Now that the Senate has managed to get the 60 votes needed to pass the so-called health care reform bill, it's the perfect time to consider how a government mandate to buy insurance, or face penalties, has impacted the state on which this insurance "overhaul" has been modeled.
The Massachusetts legislature, more than three years ago, passed what then governor Mitt Romney called "universal health care," a bill requiring state residents to carry health insurance if they can afford it and, if not, pay more in state income tax.
Companies with more than ten employees were henceforth required to provide a "fair and reasonable contribution" to the premium of health insurance for employees, or face penalties, with the employer getting to decide what the words "fair" and "reasonable" mean.
It would seem that, in Massachusetts, the state has passed along the responsibility for providing health care to the employer to the employee, thus essentially "privatizing" health care.
Utilizing a market connector concept in which people price shop from a buffet of private insurance companies, the Massachusetts measure is similar to one currently under consideration in the nation's capital.
As Massachusetts may be seen as the paradigm for the health care overhaul Congress is now contemplating, it might be useful to take a quick look at some of the changes that have occurred in that state since the measure was passed in 2006.
While the foreclosure rate in 2007, nationwide, was nearly 80% higher than it was in 2006, foreclosures just outside of Boston "nearly tripled from January through September compared with the same period" in 2006, according to Boston.com. Hundreds of tenants in foreclosed buildings were evicted, or faced eviction by mortgage companies with the greatest concentration of foreclosures in lower income neighborhood. In a state with an historically expensive housing market, area home auctions hit the roof.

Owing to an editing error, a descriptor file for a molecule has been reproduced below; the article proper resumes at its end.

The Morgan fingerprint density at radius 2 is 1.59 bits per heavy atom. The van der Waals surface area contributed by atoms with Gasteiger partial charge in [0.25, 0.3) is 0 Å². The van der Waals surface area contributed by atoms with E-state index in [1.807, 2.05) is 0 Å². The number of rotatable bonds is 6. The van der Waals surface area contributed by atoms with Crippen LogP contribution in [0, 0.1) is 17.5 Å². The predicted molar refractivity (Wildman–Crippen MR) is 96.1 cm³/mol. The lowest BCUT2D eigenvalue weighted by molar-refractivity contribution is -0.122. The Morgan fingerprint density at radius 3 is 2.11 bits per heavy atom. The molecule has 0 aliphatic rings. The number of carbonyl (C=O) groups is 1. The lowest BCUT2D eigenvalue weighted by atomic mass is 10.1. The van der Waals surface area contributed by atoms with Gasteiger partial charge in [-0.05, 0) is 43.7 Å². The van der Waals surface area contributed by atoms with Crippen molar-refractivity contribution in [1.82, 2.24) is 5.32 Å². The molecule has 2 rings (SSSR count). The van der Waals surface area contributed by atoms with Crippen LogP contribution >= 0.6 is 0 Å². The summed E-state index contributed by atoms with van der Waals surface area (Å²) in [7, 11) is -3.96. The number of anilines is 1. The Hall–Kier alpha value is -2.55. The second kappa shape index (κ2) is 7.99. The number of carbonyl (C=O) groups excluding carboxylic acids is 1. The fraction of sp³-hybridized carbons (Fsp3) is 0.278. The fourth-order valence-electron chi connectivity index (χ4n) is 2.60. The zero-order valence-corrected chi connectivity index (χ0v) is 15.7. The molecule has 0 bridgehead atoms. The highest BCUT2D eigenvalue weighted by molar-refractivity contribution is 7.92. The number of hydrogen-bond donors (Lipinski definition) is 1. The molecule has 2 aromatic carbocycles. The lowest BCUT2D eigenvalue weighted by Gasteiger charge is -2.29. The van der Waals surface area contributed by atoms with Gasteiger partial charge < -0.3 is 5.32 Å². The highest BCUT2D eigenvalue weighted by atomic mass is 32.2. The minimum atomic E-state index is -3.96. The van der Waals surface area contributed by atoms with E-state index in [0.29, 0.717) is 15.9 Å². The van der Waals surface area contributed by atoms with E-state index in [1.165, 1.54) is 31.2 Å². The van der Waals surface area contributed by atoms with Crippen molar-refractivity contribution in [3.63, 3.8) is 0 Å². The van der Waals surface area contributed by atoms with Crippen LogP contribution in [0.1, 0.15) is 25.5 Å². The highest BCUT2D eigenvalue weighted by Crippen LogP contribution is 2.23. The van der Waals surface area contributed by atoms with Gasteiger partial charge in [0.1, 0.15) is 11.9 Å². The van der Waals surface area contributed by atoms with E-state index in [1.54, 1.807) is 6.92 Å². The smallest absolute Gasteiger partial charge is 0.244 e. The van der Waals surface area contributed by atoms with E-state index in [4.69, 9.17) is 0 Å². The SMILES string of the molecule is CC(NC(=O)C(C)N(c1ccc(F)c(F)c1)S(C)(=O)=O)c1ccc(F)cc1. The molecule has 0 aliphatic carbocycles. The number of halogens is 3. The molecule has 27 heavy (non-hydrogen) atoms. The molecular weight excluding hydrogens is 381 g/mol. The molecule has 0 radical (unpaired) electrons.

When forced, by state law, to buy auto insurance, faced with unwieldy rent, and the escalating cost of food, the mandate to acquire health insurance may be seen as a strong contributing factor to the sharp rise in homelessness in that state.
Granted, Massachusetts is not among the top five states when it comes to foreclosure and mortgage default, but what was an evolutionary trend nationally produced a dramatic, sudden spike in the New England state.
And, importantly, two years after its legislature approved what a former Republican governor likes to call universal health care, the Boston Globe reported the number of homeless people in Massachusetts had reached an all-time high. The demand on the mortgage payer to make their auto insurance premium, pay off their credit cards, feed and clothe their family was only exacerbated by the additional demand of having to allocate a portion of their paycheck to meet their state's mandate for health coverage.
What's more, ironically, a plan that was intended to reduce the number of people turning to hospital emergency rooms instead drove them into homeless shelters, and hotels. When considering that the official unemployment rate in Massachusetts is at 8.9%, below the national average, one can only imagine the havoc a national mandate to carry health insurance will wreak on the rest of the nation.
Reportedly, too, the Romney health care overhaul, in Massachusetts, has increased rather than decreased the overcrowding in hospital emergency rooms.
So, while Massachusetts may now brag that 99% of its residents have some kind of health insurance, it would be prudent for members of Congress, and the president, to take a long, hard look at the state's housing market, and ask -- at what expense?
With an unemployment rate that is expected to grow in the foreseeable future, this is not the time to demand that Americans help shoulder some of the government's burden in covering the uninsured by requiring they carry health insurance, or be fined. It's essential to be perfectly clear that, now more than ever, there is a difference between universal health care, and a government mandate.
Any reform that includes a mandate is reform in name only, and may ultimately prove to accomplish little more than to drive people from hospital emergency rooms into homeless shelters.